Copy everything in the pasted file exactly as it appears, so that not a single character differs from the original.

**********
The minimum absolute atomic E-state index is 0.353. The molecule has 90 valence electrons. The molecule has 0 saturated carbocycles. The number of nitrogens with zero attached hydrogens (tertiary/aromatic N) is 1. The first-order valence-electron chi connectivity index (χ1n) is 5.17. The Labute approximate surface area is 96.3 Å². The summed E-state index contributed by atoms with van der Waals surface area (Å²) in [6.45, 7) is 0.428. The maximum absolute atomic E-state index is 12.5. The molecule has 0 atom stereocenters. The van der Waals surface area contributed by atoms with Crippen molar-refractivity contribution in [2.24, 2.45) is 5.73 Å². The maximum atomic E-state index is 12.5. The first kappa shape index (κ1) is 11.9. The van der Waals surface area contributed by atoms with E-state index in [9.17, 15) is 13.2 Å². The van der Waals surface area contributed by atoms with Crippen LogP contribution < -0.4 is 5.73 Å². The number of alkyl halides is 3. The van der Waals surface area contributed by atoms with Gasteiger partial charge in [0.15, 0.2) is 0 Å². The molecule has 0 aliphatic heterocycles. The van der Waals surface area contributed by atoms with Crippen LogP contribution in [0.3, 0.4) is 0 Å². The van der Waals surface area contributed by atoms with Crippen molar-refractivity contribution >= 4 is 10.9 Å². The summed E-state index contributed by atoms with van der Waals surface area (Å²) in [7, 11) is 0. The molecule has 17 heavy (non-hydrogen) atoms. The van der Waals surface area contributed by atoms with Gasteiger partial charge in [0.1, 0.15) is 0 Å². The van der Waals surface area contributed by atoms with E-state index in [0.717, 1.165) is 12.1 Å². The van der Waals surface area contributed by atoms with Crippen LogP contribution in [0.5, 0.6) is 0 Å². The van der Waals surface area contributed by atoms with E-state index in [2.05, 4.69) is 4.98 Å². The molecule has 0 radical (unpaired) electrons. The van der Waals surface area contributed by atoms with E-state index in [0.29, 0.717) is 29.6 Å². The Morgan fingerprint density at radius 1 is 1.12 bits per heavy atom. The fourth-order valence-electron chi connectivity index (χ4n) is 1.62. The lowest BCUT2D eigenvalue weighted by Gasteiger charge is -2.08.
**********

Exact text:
The minimum absolute atomic E-state index is 0.353. The molecule has 90 valence electrons. The molecule has 0 saturated carbocycles. The number of nitrogens with zero attached hydrogens (tertiary/aromatic N) is 1. The first-order valence-electron chi connectivity index (χ1n) is 5.17. The Labute approximate surface area is 96.3 Å². The summed E-state index contributed by atoms with van der Waals surface area (Å²) in [6.45, 7) is 0.428. The maximum absolute atomic E-state index is 12.5. The molecule has 0 atom stereocenters. The van der Waals surface area contributed by atoms with Crippen molar-refractivity contribution in [2.24, 2.45) is 5.73 Å². The maximum atomic E-state index is 12.5. The first kappa shape index (κ1) is 11.9. The van der Waals surface area contributed by atoms with E-state index in [9.17, 15) is 13.2 Å². The van der Waals surface area contributed by atoms with Crippen LogP contribution < -0.4 is 5.73 Å². The number of alkyl halides is 3. The van der Waals surface area contributed by atoms with Gasteiger partial charge in [0.15, 0.2) is 0 Å². The molecule has 0 aliphatic heterocycles. The van der Waals surface area contributed by atoms with Crippen LogP contribution in [0.3, 0.4) is 0 Å². The van der Waals surface area contributed by atoms with Crippen molar-refractivity contribution >= 4 is 10.9 Å². The summed E-state index contributed by atoms with van der Waals surface area (Å²) in [7, 11) is 0. The molecule has 17 heavy (non-hydrogen) atoms. The van der Waals surface area contributed by atoms with Gasteiger partial charge in [0.1, 0.15) is 0 Å². The van der Waals surface area contributed by atoms with E-state index in [0.717, 1.165) is 12.1 Å². The van der Waals surface area contributed by atoms with Crippen LogP contribution in [0.5, 0.6) is 0 Å². The van der Waals surface area contributed by atoms with E-state index in [2.05, 4.69) is 4.98 Å². The molecule has 0 radical (unpaired) electrons. The van der Waals surface area contributed by atoms with E-state index in [0.29, 0.717) is 29.6 Å². The Morgan fingerprint density at radius 1 is 1.12 bits per heavy atom. The fourth-order valence-electron chi connectivity index (χ4n) is 1.62. The lowest BCUT2D eigenvalue weighted by Gasteiger charge is -2.08.